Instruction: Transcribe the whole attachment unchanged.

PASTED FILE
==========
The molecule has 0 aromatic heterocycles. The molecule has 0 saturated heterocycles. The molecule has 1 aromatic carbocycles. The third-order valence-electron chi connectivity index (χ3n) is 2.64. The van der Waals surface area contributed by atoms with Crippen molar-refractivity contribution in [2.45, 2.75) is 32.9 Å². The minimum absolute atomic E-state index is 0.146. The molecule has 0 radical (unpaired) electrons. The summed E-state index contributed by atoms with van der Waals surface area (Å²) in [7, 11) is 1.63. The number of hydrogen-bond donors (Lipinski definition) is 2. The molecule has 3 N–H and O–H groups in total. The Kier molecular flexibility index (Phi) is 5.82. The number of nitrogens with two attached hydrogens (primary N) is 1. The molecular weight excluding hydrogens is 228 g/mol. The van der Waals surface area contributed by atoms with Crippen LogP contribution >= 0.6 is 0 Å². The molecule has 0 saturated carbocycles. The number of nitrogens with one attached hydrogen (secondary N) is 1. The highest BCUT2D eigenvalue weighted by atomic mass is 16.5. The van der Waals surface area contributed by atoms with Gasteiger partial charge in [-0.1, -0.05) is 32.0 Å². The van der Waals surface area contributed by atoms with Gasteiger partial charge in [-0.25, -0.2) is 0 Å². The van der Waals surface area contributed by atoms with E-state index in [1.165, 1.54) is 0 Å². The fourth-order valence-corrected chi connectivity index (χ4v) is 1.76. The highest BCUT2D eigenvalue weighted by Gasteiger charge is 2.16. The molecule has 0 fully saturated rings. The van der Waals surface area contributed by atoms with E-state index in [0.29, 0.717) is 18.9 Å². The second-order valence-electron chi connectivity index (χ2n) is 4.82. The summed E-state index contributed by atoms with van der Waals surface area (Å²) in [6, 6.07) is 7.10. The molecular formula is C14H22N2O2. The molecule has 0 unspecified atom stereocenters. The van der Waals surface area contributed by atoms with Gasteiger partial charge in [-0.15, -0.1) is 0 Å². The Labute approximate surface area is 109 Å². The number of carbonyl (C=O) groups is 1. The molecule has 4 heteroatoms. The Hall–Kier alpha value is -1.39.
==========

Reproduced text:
The molecule has 0 aromatic heterocycles. The molecule has 0 saturated heterocycles. The molecule has 1 aromatic carbocycles. The third-order valence-electron chi connectivity index (χ3n) is 2.64. The van der Waals surface area contributed by atoms with Crippen molar-refractivity contribution in [2.45, 2.75) is 32.9 Å². The minimum absolute atomic E-state index is 0.146. The molecule has 0 radical (unpaired) electrons. The summed E-state index contributed by atoms with van der Waals surface area (Å²) in [7, 11) is 1.63. The number of hydrogen-bond donors (Lipinski definition) is 2. The molecule has 3 N–H and O–H groups in total. The Kier molecular flexibility index (Phi) is 5.82. The number of nitrogens with two attached hydrogens (primary N) is 1. The molecular weight excluding hydrogens is 228 g/mol. The van der Waals surface area contributed by atoms with Crippen LogP contribution >= 0.6 is 0 Å². The molecule has 0 saturated carbocycles. The number of nitrogens with one attached hydrogen (secondary N) is 1. The highest BCUT2D eigenvalue weighted by atomic mass is 16.5. The van der Waals surface area contributed by atoms with Gasteiger partial charge in [-0.1, -0.05) is 32.0 Å². The van der Waals surface area contributed by atoms with Gasteiger partial charge in [-0.25, -0.2) is 0 Å². The van der Waals surface area contributed by atoms with E-state index in [1.165, 1.54) is 0 Å². The fourth-order valence-corrected chi connectivity index (χ4v) is 1.76. The highest BCUT2D eigenvalue weighted by Gasteiger charge is 2.16. The molecule has 0 fully saturated rings. The van der Waals surface area contributed by atoms with E-state index in [0.29, 0.717) is 18.9 Å². The second-order valence-electron chi connectivity index (χ2n) is 4.82. The summed E-state index contributed by atoms with van der Waals surface area (Å²) in [6, 6.07) is 7.10. The molecular formula is C14H22N2O2. The molecule has 0 unspecified atom stereocenters. The van der Waals surface area contributed by atoms with Gasteiger partial charge in [-0.15, -0.1) is 0 Å². The Labute approximate surface area is 109 Å². The number of carbonyl (C=O) groups is 1. The molecule has 4 heteroatoms. The Hall–Kier alpha value is -1.39.